Lots of free, children’s activities are planned, such as costumed trick-or-treating through the community marketplace. There’ll also be a climbing wall, slide and History Train rides, plus face-painting, tug-of-war and sack races.
Children may also enjoy hands-on history on Mount Gilead’s lawn where Sully Historic Site volunteers will help them dip candles, write with a quill pen and make simple toys to take home. Also there will be the Swordsmen of the 18th Century. Centreville’s Charlie and John Anderson will demonstrate their swashbuckling skills and share their knowledge with the crowd. And living historians Pirates for Sail will be camped on the lawn, too.
Two special events are planned for pets of all kinds. At 3 p.m. on the stage, the Centreville-Chantilly Rotary Club is sponsoring a Pet Pageant. Registration is free; enter at the Centreville Day website. No special talents or tricks are needed. Families may bring more than one pet, and prizes will be awarded in various categories. Former Sully District Supervisor Michael Frey will be the judge. For more information, contact Cammy Gawlak at firstname.lastname@example.org.
In addition, the Rev. Carol Hancock will be blessing pets throughout the day at the St. John’s tent on the church lawn. Hot coffee and baked goods will be available and the church and grounds will be open for tours.
History, Food, Parking
Several other historic buildings will also welcome the public. Historian Allison Hartley will lead tours of the Spindle Sears House, and Mount Gilead will offer guided tours, plus cookies and tea on the home’s porch. Mount Gilead is one of the stops for the Fairfax County Park Authority’s History Train, driven from the Sully Historic Site by Matt McNeal.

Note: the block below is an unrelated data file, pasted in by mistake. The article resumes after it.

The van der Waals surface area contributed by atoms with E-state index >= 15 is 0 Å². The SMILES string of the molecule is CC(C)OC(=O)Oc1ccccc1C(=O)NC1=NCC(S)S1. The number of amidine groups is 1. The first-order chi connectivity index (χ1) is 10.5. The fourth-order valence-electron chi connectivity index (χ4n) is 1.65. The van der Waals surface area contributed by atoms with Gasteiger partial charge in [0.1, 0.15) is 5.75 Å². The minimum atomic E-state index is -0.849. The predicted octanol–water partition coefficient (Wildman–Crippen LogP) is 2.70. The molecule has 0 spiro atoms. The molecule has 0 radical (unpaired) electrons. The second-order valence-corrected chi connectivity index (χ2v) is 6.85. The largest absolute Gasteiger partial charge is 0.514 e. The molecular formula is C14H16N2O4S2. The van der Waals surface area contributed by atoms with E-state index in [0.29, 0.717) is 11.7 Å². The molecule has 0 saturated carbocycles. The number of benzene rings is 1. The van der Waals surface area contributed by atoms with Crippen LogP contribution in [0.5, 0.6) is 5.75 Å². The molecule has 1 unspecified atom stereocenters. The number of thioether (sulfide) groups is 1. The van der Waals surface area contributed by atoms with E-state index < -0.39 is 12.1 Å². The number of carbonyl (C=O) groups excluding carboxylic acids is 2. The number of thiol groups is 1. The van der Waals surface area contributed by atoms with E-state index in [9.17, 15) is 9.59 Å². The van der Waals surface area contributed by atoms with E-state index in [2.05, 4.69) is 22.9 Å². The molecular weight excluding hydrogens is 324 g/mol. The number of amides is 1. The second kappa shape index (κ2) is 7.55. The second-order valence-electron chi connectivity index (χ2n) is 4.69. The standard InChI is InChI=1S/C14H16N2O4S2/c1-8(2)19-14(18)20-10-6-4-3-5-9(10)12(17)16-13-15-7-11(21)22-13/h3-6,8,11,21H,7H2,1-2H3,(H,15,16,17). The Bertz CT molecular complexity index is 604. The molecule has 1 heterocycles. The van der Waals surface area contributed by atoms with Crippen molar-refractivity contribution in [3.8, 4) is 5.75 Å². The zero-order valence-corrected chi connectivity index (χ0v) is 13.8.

Visitors are encouraged to exit the train at the Braddock Road stop and stroll downhill to explore the Old Stone Church – the Church of the Ascension – for a tour and to meet living-history performer Dean Howarth. Also there will be more baked goods, plus a ploughman’s lunch of cheese, bread and fruit for sale. And the nearby Havener House and Stuart-Mosby Civil War Cavalry Museum will be open for tours, as well.
At the food court, Smokes Barbecue will offer pulled pork, ribs, Italian sausage burgers and smoked chicken. Danibell’s Lite and Sweet food truck will bring Lebanese foods including falafel, shawarma, tabbouleh and lentil soup. And Bonefish Grill will offer menu favorites. The Tree of Life Bible Church will have a bake sale, Irongate Bakery will offer baked goods at Mount Gilead and the MertoBark Bakery booth will have treats for pets.
New this year is the election of the official Centreville Village Fool. “At 1 p.m. on the main stage, Johnny Anderson will present a stirring political speech to convince voters that he’s qualified to be Village Fool and wear the badge of office – a badge he already bought for himself,” said Repetti. “If you appreciate lighthearted political satire, come to Centreville Day and cast your ballot.”
Free parking and shuttles will be available at The Trinity Centre, 5860 Trinity Parkway, off Route 29. Centreville Day is organized by the nonprofit Friends of Historic Centreville, in partnership with the Park Authority. For more information, follow “Mrs. Spindle” at www.CentrevilleDay.org.